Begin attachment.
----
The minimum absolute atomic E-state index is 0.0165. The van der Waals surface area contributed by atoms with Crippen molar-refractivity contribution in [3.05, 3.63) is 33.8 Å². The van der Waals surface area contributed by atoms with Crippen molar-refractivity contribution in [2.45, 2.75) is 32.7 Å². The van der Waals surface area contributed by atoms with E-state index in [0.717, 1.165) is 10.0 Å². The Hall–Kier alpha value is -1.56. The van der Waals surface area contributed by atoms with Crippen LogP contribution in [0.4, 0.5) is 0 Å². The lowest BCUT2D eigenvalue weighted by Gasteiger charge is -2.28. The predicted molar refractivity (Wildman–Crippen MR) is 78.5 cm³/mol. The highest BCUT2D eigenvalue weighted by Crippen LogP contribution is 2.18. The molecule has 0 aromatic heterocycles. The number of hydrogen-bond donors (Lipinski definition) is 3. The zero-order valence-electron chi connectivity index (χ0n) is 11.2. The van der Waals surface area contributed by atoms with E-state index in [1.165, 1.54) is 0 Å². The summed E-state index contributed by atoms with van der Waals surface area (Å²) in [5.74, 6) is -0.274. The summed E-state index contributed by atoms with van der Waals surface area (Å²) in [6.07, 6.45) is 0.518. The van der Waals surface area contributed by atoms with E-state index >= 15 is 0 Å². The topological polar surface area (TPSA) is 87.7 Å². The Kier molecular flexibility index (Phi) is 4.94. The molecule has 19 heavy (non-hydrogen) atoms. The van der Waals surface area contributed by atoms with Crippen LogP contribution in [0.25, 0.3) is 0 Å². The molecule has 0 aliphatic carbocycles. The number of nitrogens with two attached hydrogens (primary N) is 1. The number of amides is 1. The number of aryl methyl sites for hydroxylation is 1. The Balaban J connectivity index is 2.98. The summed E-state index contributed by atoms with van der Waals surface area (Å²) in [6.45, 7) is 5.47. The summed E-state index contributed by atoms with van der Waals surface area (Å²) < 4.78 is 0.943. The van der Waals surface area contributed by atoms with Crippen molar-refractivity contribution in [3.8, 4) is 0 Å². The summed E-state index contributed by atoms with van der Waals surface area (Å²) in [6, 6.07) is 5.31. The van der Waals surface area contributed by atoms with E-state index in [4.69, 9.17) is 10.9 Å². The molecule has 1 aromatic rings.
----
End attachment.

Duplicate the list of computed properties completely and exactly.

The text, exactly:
The minimum absolute atomic E-state index is 0.0165. The van der Waals surface area contributed by atoms with Crippen molar-refractivity contribution in [3.05, 3.63) is 33.8 Å². The van der Waals surface area contributed by atoms with Crippen molar-refractivity contribution in [2.45, 2.75) is 32.7 Å². The van der Waals surface area contributed by atoms with E-state index in [0.717, 1.165) is 10.0 Å². The Hall–Kier alpha value is -1.56. The van der Waals surface area contributed by atoms with Crippen LogP contribution in [0.4, 0.5) is 0 Å². The lowest BCUT2D eigenvalue weighted by Gasteiger charge is -2.28. The predicted molar refractivity (Wildman–Crippen MR) is 78.5 cm³/mol. The highest BCUT2D eigenvalue weighted by Crippen LogP contribution is 2.18. The molecule has 0 aromatic heterocycles. The number of hydrogen-bond donors (Lipinski definition) is 3. The zero-order valence-electron chi connectivity index (χ0n) is 11.2. The van der Waals surface area contributed by atoms with E-state index in [1.165, 1.54) is 0 Å². The summed E-state index contributed by atoms with van der Waals surface area (Å²) in [5.74, 6) is -0.274. The summed E-state index contributed by atoms with van der Waals surface area (Å²) in [6.07, 6.45) is 0.518. The van der Waals surface area contributed by atoms with E-state index >= 15 is 0 Å². The topological polar surface area (TPSA) is 87.7 Å². The Kier molecular flexibility index (Phi) is 4.94. The molecule has 19 heavy (non-hydrogen) atoms. The van der Waals surface area contributed by atoms with Crippen LogP contribution in [0.25, 0.3) is 0 Å². The molecule has 0 aliphatic carbocycles. The number of nitrogens with two attached hydrogens (primary N) is 1. The number of amides is 1. The number of aryl methyl sites for hydroxylation is 1. The Balaban J connectivity index is 2.98. The summed E-state index contributed by atoms with van der Waals surface area (Å²) in [6.45, 7) is 5.47. The summed E-state index contributed by atoms with van der Waals surface area (Å²) < 4.78 is 0.943. The van der Waals surface area contributed by atoms with Crippen molar-refractivity contribution in [3.8, 4) is 0 Å². The summed E-state index contributed by atoms with van der Waals surface area (Å²) in [6, 6.07) is 5.31. The van der Waals surface area contributed by atoms with E-state index in [4.69, 9.17) is 10.9 Å². The molecule has 1 aromatic rings.